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Radioactive Decay

Radioactive decay is a random process. You cannot predict when an individual nucleus will decay but with large numbers of nuclei you can use a statistical approach.


The activity of a sample is the average number of  disintegrations per second its unit is the becquerel (Bq).

One becquerel is one decay per second.

DN = change in number of undecayed nuclei
Dt = change in time in seconds

Decay constant l

The decay constant l  is the probability that a nucleus will decay per second so its unit is s-1.

activity = decay constant   x    the number of undecayed nuclei

radioactive decay 1 radioactive decay 3

A = activity in becquerel (Bq)
N = the number of undecayed nuclei
l = decay constant (s-1)

Radioactive decay law

radioactive decay 2

N0 = number of undecayed nuclei at t=0
t = time after t=0 in seconds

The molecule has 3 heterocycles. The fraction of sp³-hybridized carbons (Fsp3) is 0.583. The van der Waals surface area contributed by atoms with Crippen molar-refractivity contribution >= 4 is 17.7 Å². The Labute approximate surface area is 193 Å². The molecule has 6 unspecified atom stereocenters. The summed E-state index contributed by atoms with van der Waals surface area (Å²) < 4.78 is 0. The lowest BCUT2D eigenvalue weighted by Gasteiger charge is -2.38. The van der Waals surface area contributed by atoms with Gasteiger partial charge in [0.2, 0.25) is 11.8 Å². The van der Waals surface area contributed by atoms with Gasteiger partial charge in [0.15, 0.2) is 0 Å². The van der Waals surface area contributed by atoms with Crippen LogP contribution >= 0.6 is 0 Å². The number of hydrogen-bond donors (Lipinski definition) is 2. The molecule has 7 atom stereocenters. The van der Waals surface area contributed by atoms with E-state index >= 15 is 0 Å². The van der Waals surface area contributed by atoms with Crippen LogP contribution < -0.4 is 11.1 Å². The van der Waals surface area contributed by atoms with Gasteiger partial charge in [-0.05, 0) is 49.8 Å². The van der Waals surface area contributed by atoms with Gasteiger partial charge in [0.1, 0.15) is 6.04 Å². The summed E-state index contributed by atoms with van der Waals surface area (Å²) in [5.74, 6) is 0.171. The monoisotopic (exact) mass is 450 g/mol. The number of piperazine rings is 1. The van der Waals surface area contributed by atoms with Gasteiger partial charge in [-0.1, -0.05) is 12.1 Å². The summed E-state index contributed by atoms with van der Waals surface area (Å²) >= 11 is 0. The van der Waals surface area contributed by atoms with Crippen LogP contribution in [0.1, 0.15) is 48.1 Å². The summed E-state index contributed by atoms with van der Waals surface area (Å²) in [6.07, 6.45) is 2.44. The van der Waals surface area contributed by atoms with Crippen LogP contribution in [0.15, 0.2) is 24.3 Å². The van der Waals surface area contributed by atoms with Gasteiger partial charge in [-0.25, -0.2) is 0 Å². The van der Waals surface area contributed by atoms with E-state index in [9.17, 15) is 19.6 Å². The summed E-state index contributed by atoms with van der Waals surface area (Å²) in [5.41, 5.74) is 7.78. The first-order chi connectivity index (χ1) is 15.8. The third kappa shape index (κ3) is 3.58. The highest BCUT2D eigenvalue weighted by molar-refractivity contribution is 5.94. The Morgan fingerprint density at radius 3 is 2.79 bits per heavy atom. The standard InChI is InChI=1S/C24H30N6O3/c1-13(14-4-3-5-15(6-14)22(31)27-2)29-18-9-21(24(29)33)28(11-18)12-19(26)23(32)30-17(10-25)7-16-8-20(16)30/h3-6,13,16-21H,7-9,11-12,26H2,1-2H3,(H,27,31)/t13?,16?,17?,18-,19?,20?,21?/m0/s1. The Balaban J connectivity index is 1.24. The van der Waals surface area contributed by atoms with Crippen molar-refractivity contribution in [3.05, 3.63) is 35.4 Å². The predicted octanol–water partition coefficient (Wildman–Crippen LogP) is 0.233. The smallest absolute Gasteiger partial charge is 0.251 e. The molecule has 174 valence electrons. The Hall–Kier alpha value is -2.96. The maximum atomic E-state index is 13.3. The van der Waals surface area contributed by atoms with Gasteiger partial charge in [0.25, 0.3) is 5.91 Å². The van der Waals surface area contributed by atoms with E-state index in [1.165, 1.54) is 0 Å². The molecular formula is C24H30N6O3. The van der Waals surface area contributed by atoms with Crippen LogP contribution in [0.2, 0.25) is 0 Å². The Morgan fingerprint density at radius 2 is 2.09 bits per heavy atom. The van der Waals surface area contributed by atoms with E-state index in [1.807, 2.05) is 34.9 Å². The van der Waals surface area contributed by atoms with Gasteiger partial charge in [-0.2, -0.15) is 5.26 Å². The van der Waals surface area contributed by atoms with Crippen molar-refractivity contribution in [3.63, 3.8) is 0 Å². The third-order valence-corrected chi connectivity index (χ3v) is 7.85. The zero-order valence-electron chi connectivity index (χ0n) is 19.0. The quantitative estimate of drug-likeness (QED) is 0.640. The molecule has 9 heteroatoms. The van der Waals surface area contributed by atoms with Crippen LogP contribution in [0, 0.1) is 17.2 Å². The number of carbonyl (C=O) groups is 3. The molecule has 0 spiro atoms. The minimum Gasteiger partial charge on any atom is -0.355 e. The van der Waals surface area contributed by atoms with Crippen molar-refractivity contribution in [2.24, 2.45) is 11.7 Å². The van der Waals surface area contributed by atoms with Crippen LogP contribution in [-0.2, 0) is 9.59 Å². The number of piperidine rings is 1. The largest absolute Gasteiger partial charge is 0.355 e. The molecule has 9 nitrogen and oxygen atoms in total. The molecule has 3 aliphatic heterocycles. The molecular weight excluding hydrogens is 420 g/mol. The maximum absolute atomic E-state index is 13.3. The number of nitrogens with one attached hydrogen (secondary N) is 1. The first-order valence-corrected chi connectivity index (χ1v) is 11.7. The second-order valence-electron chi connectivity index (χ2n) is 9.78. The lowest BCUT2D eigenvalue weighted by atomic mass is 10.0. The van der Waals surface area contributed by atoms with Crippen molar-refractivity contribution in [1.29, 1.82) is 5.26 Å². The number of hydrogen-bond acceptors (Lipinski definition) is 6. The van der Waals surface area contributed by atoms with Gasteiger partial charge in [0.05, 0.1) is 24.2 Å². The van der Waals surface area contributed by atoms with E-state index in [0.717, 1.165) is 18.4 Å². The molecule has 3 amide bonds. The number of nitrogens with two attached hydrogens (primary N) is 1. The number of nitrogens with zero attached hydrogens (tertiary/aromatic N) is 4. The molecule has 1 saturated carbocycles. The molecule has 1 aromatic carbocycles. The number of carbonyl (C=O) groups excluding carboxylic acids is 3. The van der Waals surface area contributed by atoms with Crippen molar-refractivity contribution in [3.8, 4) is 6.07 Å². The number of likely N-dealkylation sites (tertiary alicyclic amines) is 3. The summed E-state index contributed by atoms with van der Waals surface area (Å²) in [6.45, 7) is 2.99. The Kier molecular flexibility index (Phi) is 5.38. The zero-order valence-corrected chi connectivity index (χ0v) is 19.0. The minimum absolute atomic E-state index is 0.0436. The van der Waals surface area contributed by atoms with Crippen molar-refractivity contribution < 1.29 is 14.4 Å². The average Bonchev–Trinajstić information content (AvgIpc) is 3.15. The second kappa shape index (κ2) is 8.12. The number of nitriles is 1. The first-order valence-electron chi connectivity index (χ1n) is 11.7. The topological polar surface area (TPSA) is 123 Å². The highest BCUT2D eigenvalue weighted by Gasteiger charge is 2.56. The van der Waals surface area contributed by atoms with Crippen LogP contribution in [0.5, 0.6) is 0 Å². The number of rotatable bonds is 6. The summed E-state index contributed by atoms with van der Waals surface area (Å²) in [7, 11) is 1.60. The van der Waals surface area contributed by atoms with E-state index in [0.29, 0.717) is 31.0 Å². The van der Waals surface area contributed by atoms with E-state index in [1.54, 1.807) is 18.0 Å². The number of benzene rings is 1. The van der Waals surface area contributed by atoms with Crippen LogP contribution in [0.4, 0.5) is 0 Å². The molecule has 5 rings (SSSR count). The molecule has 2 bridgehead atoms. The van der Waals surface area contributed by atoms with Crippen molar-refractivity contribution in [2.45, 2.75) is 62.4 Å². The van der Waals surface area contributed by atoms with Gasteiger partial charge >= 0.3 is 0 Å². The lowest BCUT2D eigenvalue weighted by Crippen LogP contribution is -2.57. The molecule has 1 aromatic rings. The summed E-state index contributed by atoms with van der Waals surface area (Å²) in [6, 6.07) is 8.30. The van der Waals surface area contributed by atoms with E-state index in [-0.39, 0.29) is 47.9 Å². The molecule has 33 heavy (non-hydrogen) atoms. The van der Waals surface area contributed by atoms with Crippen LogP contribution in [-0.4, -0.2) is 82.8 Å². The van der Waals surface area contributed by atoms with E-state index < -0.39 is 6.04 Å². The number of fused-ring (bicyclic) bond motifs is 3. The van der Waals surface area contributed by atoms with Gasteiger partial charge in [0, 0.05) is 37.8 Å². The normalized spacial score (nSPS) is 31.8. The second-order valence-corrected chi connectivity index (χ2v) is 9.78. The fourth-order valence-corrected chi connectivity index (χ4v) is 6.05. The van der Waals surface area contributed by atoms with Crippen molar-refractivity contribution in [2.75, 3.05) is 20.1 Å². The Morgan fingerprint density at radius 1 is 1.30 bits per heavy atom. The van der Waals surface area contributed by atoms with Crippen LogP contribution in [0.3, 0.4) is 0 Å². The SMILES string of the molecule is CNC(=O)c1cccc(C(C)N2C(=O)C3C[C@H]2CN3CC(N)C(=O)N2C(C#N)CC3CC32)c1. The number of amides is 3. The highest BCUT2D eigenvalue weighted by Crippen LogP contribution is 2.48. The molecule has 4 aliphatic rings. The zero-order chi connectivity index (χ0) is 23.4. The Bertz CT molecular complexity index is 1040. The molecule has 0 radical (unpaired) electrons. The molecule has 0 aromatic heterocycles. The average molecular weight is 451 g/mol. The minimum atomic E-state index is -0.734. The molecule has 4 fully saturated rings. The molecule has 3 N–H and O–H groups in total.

N = the number of undecayed nuclei at time t
l = decay constant (s-1)


 Half life

The half life is the time for half the nuclei to decay.

half life equation

Half lives can vary from seconds (e.g. radon-224 half life = 55 seconds) to millions of years (e.g. potassium-40 half life = 1.3 x 109 years). This has implications for radioactive waste from nuclear power stations which will need to be stored safely for a very long time.

Radioactive dating

Carbon-14 has a half life of 5730 years. Once a plant or animal dies its carbon-14 content gradually decreases. Using the half life for carbon-14 and comparing the amount of carbon-14 in on ancient artifact with the amount of carbon-14 we would expect in a fresh sample today we can date an object.